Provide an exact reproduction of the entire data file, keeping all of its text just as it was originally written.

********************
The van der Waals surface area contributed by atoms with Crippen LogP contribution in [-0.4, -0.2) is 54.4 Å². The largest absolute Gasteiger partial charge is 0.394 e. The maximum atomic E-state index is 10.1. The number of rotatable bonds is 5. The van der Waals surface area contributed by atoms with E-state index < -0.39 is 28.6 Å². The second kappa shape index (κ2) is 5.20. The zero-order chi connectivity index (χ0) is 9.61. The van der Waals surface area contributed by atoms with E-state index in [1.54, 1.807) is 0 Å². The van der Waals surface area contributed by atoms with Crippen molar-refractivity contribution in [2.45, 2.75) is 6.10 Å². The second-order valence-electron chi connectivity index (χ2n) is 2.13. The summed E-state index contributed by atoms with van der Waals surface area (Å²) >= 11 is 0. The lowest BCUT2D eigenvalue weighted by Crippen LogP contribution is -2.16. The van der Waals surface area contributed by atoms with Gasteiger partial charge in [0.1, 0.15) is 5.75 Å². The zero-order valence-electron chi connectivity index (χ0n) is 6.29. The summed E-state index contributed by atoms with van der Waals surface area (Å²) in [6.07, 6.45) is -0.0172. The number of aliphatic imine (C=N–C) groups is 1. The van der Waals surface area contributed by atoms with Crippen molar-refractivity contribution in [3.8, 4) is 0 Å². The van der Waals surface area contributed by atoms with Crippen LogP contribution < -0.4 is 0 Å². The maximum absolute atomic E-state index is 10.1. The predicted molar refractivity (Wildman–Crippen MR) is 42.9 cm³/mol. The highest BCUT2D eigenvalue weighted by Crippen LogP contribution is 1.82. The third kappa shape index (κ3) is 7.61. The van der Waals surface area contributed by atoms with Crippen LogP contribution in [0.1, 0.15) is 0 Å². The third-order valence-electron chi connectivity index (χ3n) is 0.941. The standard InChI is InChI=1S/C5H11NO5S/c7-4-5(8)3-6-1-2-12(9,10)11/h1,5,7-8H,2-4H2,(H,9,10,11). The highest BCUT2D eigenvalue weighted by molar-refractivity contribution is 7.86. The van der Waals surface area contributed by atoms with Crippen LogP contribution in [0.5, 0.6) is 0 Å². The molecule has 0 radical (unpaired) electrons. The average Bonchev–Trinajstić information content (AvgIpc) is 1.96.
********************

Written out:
The van der Waals surface area contributed by atoms with Crippen LogP contribution in [-0.4, -0.2) is 54.4 Å². The largest absolute Gasteiger partial charge is 0.394 e. The maximum atomic E-state index is 10.1. The number of rotatable bonds is 5. The van der Waals surface area contributed by atoms with E-state index < -0.39 is 28.6 Å². The second kappa shape index (κ2) is 5.20. The zero-order chi connectivity index (χ0) is 9.61. The van der Waals surface area contributed by atoms with E-state index in [1.54, 1.807) is 0 Å². The van der Waals surface area contributed by atoms with Crippen molar-refractivity contribution in [2.45, 2.75) is 6.10 Å². The second-order valence-electron chi connectivity index (χ2n) is 2.13. The summed E-state index contributed by atoms with van der Waals surface area (Å²) >= 11 is 0. The lowest BCUT2D eigenvalue weighted by Crippen LogP contribution is -2.16. The van der Waals surface area contributed by atoms with Gasteiger partial charge in [0.1, 0.15) is 5.75 Å². The zero-order valence-electron chi connectivity index (χ0n) is 6.29. The summed E-state index contributed by atoms with van der Waals surface area (Å²) in [6.07, 6.45) is -0.0172. The number of aliphatic imine (C=N–C) groups is 1. The van der Waals surface area contributed by atoms with Crippen molar-refractivity contribution in [3.8, 4) is 0 Å². The van der Waals surface area contributed by atoms with Crippen LogP contribution < -0.4 is 0 Å². The maximum absolute atomic E-state index is 10.1. The predicted molar refractivity (Wildman–Crippen MR) is 42.9 cm³/mol. The highest BCUT2D eigenvalue weighted by Crippen LogP contribution is 1.82. The third kappa shape index (κ3) is 7.61. The van der Waals surface area contributed by atoms with Crippen LogP contribution in [0.1, 0.15) is 0 Å². The third-order valence-electron chi connectivity index (χ3n) is 0.941. The standard InChI is InChI=1S/C5H11NO5S/c7-4-5(8)3-6-1-2-12(9,10)11/h1,5,7-8H,2-4H2,(H,9,10,11). The highest BCUT2D eigenvalue weighted by molar-refractivity contribution is 7.86. The van der Waals surface area contributed by atoms with Crippen LogP contribution in [0.5, 0.6) is 0 Å². The molecule has 0 radical (unpaired) electrons. The average Bonchev–Trinajstić information content (AvgIpc) is 1.96.